East Lyme – Instead of sitting on the couch playing video games like Minecraft and watching YouTube videos during their spring break week, tweens learned how to create illustrations that show themselves engaged in such activities as part of a drawing workshop.
Eleven middle school students signed up to learn comic art from Jason Deeble, the author, illustrator, educator, and Niantic resident. He created the picture book Sir Ryan’s Quest, published by Roaring Book Press in April 2009, and Monster Haiku, a daily webcomic featuring child-sized monsters written entirely in haiku, a form of short poetry that originated in Japan Has.
The three-day free workshop began Tuesday and will run through Thursday at the East Lyme Public Library, 39 Society Road, Niantic. All supplies were provided.
“I want to have my own story that I can look at, look back on and improve upon,” said fifth grader MacKenzie Perry when Deeble asked the kids what they hoped to learn from the program.
“I want to figure out how to do small details,” she added. “Little little moments.”
The workshop is the second in a series of three comics workshops that the library began hosting in December 2021. The third takes place three days in May after school closes, said Rebecca Scotka, the children’s librarian. Parents can register their children by calling the library at (860) 739-6926.
Scotka said she reached out to Deeble in early 2020 to lead a virtual illustration workshop for children via Zoom during the coronavirus pandemic, which has morphed into lessons about cartoons. It was so well attended that she approached Deeble again to lead this workshop after applying for and winning a competitive federal scholarship. This project was funded in part by the Institute of Museum and Library Services – under the terms of the Library Services and Technology Act and managed by the Connecticut State Library – as well as funds raised by the East Lyme Public Library during their annual fundraiser.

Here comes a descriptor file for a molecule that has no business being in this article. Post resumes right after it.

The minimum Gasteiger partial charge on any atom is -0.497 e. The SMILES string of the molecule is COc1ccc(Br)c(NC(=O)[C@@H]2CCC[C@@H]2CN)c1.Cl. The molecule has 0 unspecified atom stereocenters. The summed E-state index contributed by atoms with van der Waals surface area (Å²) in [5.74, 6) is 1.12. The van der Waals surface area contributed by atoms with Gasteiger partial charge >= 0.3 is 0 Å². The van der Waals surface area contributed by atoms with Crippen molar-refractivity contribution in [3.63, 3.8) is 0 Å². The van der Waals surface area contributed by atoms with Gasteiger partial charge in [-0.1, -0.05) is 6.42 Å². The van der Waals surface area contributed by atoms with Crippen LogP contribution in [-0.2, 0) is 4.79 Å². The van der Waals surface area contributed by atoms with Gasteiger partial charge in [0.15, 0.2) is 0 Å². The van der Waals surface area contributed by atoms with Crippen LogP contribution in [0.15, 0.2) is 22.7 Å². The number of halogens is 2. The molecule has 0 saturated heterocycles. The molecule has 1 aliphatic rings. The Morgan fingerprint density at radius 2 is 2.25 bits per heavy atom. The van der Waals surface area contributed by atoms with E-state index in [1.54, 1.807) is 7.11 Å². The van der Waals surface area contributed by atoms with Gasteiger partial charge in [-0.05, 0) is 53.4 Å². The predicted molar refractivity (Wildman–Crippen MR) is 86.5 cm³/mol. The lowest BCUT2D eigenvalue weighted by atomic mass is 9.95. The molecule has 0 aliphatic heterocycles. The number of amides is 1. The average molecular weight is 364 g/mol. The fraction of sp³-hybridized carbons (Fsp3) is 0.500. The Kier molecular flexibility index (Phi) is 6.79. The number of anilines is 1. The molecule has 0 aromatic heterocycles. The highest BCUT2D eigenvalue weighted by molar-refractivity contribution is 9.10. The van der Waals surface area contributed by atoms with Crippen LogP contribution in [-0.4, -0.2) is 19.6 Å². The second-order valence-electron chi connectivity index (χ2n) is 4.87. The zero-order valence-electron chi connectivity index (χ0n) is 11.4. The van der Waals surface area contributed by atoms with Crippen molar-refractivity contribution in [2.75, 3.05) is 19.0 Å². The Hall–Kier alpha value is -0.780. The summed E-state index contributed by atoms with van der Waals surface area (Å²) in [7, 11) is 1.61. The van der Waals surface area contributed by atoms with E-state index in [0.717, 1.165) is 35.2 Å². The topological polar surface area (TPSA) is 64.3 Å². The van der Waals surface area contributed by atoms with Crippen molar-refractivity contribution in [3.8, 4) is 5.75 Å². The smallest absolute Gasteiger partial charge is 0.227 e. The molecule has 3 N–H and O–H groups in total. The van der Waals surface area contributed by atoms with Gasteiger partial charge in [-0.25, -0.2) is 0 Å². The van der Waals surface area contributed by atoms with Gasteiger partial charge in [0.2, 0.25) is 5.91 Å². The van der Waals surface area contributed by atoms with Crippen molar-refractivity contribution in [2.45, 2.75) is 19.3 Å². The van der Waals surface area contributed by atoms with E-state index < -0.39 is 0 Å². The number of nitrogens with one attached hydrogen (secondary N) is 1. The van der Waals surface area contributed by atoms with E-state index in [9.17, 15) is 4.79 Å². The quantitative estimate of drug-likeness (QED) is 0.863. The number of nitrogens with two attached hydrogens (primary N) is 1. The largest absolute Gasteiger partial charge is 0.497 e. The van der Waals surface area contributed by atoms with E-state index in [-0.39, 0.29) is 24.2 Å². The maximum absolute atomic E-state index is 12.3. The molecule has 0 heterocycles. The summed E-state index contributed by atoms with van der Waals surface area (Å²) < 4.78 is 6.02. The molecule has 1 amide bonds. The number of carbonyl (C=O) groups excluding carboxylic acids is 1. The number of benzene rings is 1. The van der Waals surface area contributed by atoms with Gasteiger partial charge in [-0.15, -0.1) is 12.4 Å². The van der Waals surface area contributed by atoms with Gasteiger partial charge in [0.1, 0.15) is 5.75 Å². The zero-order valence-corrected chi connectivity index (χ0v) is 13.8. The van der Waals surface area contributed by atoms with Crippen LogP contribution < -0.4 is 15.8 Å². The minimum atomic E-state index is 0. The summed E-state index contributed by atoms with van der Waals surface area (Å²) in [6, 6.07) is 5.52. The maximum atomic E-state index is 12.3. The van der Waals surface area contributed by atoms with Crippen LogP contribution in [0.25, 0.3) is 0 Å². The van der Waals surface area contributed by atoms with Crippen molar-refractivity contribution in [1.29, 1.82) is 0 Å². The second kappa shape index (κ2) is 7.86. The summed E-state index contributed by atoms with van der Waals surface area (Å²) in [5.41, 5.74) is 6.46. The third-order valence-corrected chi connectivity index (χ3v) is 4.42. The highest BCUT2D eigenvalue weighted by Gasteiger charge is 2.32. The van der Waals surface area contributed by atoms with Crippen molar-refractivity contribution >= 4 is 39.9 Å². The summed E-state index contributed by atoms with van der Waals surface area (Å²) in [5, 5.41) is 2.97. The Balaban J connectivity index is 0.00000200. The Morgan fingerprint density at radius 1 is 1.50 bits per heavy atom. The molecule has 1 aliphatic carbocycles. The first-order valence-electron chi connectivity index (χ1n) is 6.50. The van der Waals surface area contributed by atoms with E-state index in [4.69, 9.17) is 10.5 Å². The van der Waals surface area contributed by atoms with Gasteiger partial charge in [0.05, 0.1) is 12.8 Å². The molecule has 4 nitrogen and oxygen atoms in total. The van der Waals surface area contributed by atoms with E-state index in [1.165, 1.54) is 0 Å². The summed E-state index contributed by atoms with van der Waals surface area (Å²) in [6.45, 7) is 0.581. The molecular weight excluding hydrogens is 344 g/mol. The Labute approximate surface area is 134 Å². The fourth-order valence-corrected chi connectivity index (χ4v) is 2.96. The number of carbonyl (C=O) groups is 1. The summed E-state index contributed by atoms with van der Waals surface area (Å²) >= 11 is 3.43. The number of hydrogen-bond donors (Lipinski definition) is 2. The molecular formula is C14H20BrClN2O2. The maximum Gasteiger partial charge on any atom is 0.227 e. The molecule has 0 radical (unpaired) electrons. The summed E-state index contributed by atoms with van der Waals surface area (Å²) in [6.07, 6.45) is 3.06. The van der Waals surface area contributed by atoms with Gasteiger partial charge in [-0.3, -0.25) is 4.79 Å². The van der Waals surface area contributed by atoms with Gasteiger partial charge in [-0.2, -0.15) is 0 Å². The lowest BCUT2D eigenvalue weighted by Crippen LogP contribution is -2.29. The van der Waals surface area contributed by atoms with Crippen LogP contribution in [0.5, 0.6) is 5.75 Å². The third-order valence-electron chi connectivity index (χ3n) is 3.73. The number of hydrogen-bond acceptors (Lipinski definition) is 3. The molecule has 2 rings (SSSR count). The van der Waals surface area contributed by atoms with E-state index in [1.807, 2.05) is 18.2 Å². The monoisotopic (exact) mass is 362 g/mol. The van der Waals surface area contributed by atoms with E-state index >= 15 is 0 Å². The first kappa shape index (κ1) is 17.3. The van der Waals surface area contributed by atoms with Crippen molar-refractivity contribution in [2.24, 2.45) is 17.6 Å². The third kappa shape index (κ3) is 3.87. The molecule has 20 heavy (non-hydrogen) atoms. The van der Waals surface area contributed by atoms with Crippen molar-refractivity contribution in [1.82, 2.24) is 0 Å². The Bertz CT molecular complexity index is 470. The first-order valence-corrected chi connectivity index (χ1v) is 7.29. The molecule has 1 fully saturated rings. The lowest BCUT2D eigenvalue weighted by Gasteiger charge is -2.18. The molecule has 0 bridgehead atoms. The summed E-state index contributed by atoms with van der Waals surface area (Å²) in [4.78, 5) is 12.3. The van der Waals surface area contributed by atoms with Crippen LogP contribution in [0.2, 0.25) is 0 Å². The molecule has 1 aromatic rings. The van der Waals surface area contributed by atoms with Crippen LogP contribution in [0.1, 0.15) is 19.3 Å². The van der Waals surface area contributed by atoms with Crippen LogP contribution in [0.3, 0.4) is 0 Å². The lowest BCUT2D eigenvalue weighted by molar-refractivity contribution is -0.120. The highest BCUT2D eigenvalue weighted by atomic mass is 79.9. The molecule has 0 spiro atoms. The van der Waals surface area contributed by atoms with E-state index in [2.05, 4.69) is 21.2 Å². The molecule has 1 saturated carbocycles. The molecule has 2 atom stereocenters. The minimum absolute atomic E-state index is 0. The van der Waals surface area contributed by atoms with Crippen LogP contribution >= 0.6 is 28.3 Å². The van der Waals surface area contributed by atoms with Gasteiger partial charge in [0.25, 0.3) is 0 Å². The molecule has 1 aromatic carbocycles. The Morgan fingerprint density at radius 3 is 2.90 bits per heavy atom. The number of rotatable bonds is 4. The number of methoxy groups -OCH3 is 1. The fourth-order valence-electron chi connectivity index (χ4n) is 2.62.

“I liked doing something for the middle school kids because we have so much for the younger kids,” Scotka said. Graphic novels are among the best-selling items in the library, she noted, and most workshop applicants are “big graphic novel fans.”
She said she’s surprised how often children continue to read books about the cartoon characters Garfield and Calvin & Hobbes, which are classic comics from generations before children were born.
“In cartooning, young adults write and make up stories. You will learn about the beginning, middle and end of stories. That’s literacy,” Scotka added.
Deeble, 42, told the kids the goal of the workshop was “to get you drawing and give you time to draw.” He led the kids in a quick doodle game in which one person drew three shapes and had their partner “see something that wasn’t there before and then complete the drawing.”
The middle school students also learned to draw timed self-portraits, with an emphasis on drawing quickly and making quick decisions about key elements to include. Deeble emphasized that comic artists learn to draw quickly, since it can take years to complete a graphic novel.
“A graphic novel usually has a set goal. It has a beginning, a middle and an end. Comics are like a series of different events. They’re not connected,” fifth grader Charlie Clancy said when Deeble asked if the kids knew the difference between comics and graphic novels. This was his second workshop with Deeble. He said he really liked making comics and meeting other people who also love making comics.
Deeble told the children that by the end of the workshop they would each complete their own short version of a graphic novel. If they wish, Scotka said the children’s work would be featured on the library’s website, eastlymepubliclibrary.org.
“I want to start my own graphic novel series,” said Bella Rahi, the seventh grader. This is exactly why she signed up for the workshop.
Others said they enjoyed learning and watching each other’s progress.
“I like making comics here, meeting new people and exchanging tips with people who have the same mood and interest as you,” said Jazz Deeble, an eighth-grader who is the teacher’s daughter.
“I saw some other people’s art back in December. It’s so cool to see it now — the development,” said eighth-grader Sapphire Mendoza.